Apple Inc. said Sunday that it was removing a malicious iPhone and iPad software from its iOS App Store that was identified in the first large attack on the mobile software marketplace.
The company disclosed the attack Sunday after several security firms reported finding a malicious program named XcodeGhost that was embedded in hundreds of legitimate apps on the online store. The program allowed the secret collection of data from users’ devices, and was found on highly popular Chinese apps, including Tencent’s WeChat messaging app, a music downloading app from NetEase, and ridesharing service Didi Kuaidi. A Chinese security firm cited by Gizmodo said a total of 344 apps had been affected.
Tencent, Didi Kuaidi Joint Co. and NetEase all said that their applications had been compromised, but that no data had been lost. “At present, we haven’t discovered any loss of user information or assets as a result of this [breach], though the WeChat team will continue to monitor and do tests,” Tencent said in an online post, according to the Wall Street Journal.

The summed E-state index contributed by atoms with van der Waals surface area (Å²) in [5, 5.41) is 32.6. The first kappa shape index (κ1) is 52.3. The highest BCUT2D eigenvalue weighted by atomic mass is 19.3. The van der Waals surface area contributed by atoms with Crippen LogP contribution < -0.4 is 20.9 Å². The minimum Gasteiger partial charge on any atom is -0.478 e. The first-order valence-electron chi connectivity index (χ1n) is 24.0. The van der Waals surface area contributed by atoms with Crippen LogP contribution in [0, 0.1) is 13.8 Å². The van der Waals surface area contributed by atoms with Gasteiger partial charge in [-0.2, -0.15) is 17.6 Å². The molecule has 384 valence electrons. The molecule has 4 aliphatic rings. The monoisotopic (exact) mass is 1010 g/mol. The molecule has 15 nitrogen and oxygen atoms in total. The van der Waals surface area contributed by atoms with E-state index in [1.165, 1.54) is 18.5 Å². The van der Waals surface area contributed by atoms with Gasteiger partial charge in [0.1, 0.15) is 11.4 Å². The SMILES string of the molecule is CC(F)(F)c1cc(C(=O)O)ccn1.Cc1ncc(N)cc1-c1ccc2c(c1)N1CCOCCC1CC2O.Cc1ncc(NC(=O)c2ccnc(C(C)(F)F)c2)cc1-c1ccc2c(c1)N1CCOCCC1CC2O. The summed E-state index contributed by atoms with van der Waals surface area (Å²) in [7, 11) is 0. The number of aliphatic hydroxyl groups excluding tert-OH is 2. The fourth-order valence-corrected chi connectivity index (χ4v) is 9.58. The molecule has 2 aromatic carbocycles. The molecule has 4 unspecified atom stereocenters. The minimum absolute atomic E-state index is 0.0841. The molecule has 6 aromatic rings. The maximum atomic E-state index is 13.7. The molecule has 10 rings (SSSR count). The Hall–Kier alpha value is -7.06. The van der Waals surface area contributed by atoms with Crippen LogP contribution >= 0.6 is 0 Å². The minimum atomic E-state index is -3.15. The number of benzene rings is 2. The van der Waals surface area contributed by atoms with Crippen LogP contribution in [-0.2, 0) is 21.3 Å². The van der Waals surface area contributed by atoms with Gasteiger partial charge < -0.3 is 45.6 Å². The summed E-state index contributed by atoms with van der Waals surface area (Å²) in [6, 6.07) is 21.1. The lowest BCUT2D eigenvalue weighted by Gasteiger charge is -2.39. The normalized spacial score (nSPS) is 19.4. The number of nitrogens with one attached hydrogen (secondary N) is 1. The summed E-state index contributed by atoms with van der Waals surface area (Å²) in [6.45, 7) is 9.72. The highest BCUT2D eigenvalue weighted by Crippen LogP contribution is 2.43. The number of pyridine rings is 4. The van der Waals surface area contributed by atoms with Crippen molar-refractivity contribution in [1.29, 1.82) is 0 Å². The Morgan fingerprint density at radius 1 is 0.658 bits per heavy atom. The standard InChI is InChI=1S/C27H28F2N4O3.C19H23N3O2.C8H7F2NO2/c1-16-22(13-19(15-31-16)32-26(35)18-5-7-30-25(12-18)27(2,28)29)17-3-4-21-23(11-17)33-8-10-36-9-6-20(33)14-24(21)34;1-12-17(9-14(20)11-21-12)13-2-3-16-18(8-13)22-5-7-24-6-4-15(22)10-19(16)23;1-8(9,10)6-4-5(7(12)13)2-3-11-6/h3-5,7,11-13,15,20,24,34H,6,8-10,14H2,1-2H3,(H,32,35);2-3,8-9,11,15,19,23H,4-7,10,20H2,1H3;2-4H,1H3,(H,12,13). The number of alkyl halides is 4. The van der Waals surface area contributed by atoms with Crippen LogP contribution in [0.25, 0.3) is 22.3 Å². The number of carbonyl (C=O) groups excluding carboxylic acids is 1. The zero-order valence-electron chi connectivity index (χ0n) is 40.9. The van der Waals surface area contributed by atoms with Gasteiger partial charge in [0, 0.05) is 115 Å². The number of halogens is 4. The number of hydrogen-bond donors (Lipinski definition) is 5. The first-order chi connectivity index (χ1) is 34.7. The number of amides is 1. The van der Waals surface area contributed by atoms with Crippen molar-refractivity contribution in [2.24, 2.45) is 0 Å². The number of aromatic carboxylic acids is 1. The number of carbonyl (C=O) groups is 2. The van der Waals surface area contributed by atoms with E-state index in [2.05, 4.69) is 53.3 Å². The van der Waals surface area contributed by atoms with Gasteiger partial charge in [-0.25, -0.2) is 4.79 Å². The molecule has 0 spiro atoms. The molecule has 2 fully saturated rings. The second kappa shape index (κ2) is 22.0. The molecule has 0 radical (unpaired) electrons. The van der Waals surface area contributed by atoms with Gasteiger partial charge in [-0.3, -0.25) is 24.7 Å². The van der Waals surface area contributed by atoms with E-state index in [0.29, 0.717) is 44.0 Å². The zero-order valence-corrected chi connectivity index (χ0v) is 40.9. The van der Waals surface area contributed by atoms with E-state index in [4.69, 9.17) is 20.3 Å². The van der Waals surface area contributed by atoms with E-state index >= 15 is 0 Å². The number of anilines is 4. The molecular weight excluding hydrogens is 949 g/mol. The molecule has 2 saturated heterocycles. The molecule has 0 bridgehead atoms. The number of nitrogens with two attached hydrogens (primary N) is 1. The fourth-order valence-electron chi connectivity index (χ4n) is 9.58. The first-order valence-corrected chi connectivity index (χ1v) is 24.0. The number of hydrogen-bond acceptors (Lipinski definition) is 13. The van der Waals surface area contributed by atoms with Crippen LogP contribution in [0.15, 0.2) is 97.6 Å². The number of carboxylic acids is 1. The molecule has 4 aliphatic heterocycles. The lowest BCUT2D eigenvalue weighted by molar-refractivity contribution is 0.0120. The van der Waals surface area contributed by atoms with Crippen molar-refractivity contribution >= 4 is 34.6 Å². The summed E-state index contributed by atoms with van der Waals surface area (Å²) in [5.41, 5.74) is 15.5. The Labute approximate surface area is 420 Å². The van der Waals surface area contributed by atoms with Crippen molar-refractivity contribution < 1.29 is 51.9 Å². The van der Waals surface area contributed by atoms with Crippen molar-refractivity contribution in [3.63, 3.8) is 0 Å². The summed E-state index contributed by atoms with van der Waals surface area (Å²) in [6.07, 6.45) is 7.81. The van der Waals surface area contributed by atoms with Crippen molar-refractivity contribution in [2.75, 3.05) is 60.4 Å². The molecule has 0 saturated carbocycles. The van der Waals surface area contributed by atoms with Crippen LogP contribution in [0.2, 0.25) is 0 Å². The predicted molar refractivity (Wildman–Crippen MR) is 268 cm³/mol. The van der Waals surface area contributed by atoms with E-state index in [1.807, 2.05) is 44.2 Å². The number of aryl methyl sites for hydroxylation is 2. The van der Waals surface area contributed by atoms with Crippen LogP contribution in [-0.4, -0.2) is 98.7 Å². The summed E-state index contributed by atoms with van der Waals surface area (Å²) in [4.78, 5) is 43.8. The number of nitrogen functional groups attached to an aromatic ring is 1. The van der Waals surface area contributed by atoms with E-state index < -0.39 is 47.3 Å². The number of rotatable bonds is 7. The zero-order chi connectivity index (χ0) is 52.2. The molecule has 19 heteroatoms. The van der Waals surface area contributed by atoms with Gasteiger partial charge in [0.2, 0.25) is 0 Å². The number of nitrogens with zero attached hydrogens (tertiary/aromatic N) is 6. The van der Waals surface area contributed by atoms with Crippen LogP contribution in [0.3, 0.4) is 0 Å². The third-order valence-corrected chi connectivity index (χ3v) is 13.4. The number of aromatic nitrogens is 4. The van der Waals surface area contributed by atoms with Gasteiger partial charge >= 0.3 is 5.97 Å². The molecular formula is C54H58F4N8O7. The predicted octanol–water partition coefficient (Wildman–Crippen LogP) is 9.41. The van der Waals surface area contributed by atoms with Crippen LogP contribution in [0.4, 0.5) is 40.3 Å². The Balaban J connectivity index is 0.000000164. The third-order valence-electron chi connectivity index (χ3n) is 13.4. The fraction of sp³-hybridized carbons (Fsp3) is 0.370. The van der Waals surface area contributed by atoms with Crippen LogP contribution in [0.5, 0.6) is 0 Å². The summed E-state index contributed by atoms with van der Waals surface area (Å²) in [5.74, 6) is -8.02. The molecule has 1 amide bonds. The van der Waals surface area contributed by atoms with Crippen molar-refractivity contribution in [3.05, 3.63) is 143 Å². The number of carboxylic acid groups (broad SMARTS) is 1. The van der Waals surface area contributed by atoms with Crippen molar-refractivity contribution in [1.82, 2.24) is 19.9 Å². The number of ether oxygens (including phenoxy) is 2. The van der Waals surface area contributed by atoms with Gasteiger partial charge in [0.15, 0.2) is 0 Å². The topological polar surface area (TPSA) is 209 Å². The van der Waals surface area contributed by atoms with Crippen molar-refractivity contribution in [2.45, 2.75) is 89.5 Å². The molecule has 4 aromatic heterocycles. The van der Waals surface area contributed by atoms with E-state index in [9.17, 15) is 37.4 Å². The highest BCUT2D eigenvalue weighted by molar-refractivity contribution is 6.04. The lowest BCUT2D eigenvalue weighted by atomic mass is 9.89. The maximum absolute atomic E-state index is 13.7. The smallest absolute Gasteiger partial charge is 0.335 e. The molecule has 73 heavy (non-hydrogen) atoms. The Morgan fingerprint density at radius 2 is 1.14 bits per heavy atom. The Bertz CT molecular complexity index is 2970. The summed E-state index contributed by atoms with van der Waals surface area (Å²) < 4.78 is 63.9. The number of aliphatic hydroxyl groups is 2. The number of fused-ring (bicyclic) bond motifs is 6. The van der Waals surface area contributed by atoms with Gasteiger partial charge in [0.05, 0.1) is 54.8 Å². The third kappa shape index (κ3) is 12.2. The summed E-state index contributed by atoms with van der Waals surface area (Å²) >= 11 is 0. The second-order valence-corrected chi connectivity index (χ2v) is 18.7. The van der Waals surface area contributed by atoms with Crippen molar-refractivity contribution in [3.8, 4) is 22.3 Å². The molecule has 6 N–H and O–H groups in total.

The malicious code had embedded itself in a counterfeit version of Apple's app development software known as Xcode, Apple said. "We've removed the apps from the App Store that we know have been created with this counterfeit software," Apple spokeswoman Christine Monaghan said, according to BBC. "We are working with the developers to make sure they're using the proper version of Xcode to rebuild their apps."
Palo Alto Networks Inc.'s Director of Threat Intelligence Ryan Olson told Reuters that the malware, which replaced legitimate Xcode, was limited in its functionality and said that his firm had found no instances of data theft of other harm from the attack.
However, he said that it was a “pretty big deal" because it was the first instance of the App Store being hit with a large-scale attack. Previously, just five malicious apps had ever been found on the App Store, according to Palo Alto Networks.
The attack comes just weeks after another cyberattack involving malicious software that stole the credentials of 225,000 Apple accounts. The data theft was also believed to have been conducted by Chinese hackers, though users in 17 other nations were also affected.